Louisiana: Downstream Deadzone
"Louisiana’s wetlands are twice the size of the Everglades National Park, funnel more oil into the US than the Alaskan Pipeline, sustain one of the nation’s largest fisheries, and provide vital hurricane protection for New Orleans. And they are disappearing under the Gulf of Mexico at the rate of 33 football fields a day.”
- National Geographic, 2004
We flew the night before from St Louis, MO to New Orleans, LA to continue exploring water stories for the US leg of the Expedition. And yes, it had become clear to us that there are several critical storylines related to the Mississippi River.
We followed the red thread of one such tale to the mystical Jean Lafitte National Historic Park and Preserve in Barataria, where approximately 30,000 acres of wetlands have been tenuously protected from the fate that has devastated the other 3.5 million acres of the Mississippi River delta. Those have been “engineered” out of existence.
The rugged National Park Service guys took us out on swampboats, the kind you’ve likely seen in movies—open steel hull, tall seat in the center, and single, massive fan-like engine at the rear that allowed us to hover over the marshes like a dragonfly. We moved through a watery world painted eighteen subtle shades of green: a layer of neon algae carpeting the bayou; cypress trees reaching skyward surrounded by stump-like roots bending two feet out of the water known as their “knees,” eerie pale moss dangling from branches. We glided effortlessly through areas of thick chartreuse grass that looked impassable to the unpracticed eye but actually floated atop the water. As we tore through the marsh, blades of grass whipped our bare faces and arms, leaving us covered in a fine layer of sticky sap.
We saw numerous alligators along the riverbanks peering suspiciously through their bubble eyes, dipping below the surface when we ventured too close. Birds called out from trees and brush. Geese flew overhead. Ducks meandered in and out of the swamp grass. A water snake slithered past. Here and there, we spied evidence of humanity: abandoned fishing and hunting camps, mostly, but also the occasional refrigerator someone had illegally dumped (this is apparently a big problem in Jean Lafitte.) A few fisherman glided past on their boats, giving a cheerful wave. Other that that, it felt forgotten, as though a dense cloud of peaceful slumber had descended upon the swamps. We were placed under a black magic spell of hushed wonderment.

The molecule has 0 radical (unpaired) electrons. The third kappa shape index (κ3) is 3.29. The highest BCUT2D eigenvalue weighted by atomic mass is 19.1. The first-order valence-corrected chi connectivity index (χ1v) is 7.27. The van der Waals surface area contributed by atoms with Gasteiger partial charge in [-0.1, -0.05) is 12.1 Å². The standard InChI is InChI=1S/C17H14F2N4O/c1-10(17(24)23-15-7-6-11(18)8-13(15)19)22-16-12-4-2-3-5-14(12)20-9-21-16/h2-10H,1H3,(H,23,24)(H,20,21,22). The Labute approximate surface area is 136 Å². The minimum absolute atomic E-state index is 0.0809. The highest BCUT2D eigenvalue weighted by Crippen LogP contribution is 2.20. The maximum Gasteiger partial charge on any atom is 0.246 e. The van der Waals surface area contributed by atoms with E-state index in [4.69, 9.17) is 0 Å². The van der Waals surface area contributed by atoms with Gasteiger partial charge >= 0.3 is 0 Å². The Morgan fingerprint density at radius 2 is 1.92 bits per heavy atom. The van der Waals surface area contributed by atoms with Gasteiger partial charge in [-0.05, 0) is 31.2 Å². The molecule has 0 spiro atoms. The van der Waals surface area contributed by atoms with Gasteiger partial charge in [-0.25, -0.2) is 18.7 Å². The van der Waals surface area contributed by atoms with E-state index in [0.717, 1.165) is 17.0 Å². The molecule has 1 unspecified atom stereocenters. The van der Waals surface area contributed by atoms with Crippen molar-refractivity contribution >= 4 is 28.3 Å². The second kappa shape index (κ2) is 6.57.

Tragically, this land is disappearing—and disappearing fast. So fast, in fact, that if you buy a map of the coastline of Louisiana, it’ll be no good just five years from now. Our guide David Muth, the Chief of Resource Management for the park, told us that we have only ten years left to save the wetlands of the Mississippi River Delta. After that, he said, the ecosystem will have reached a tipping point: the damage to the floodplains caused by human interference will be irreversible.
The wetlands serve as more than a relaxing place to hunt, fish, and birdwatch. They also filter harmful chemicals out of the water, work like speed bumps for hurricanes, and play a critical role in supporting the land structure of all New Orleans. Without them, and with the compounding effects of climate change causing sea levels to rise, New Orleans might very well sink or be blown away into oblivion. If land loss continues at the current rate of 34 square miles per year, Louisiana will shrink another 700 square miles by 2060.
What is the cause of this ecological mess? Channels, levees, locks and dams separate over 90 percent of the Mississippi River south of St Louis all the way to New Orleans from its floodplains. People have been busy constructing such water management devices since the French first settled the region in 1720. But they interfere with the delta’s natural regulation of water flow: three miles of wetlands can reduce water storm surge height by a foot. In addition, jetties extend far out into the Gulf of Mexico to ensure a channel wide and deep enough for barges to travel up the Mississippi River. But these same jetties carry sediments out to sea that otherwise would be forming new land to help offset the loss of old land.
What is the solution? “Piecemeal efforts will not work. We must look at the wetlands systems as a whole,” said David, his white hair reflecting the hot sunlight. He suggested freeing the river from many of its constraints, setting it loose to flood, deposit sediments, and retreat as it did long before humans interfered. The jetties must be deconstructed, businesses and even people displaced to make room for the Mississippi River to build itself a new delta.
Sacrifices must be made, David told me. “If not, all this will be gone in 100 years.” He shrugged his broad shoulders and smiled impishly. “You might have to crab somewhere else, but it’s better than not crabbing at all.”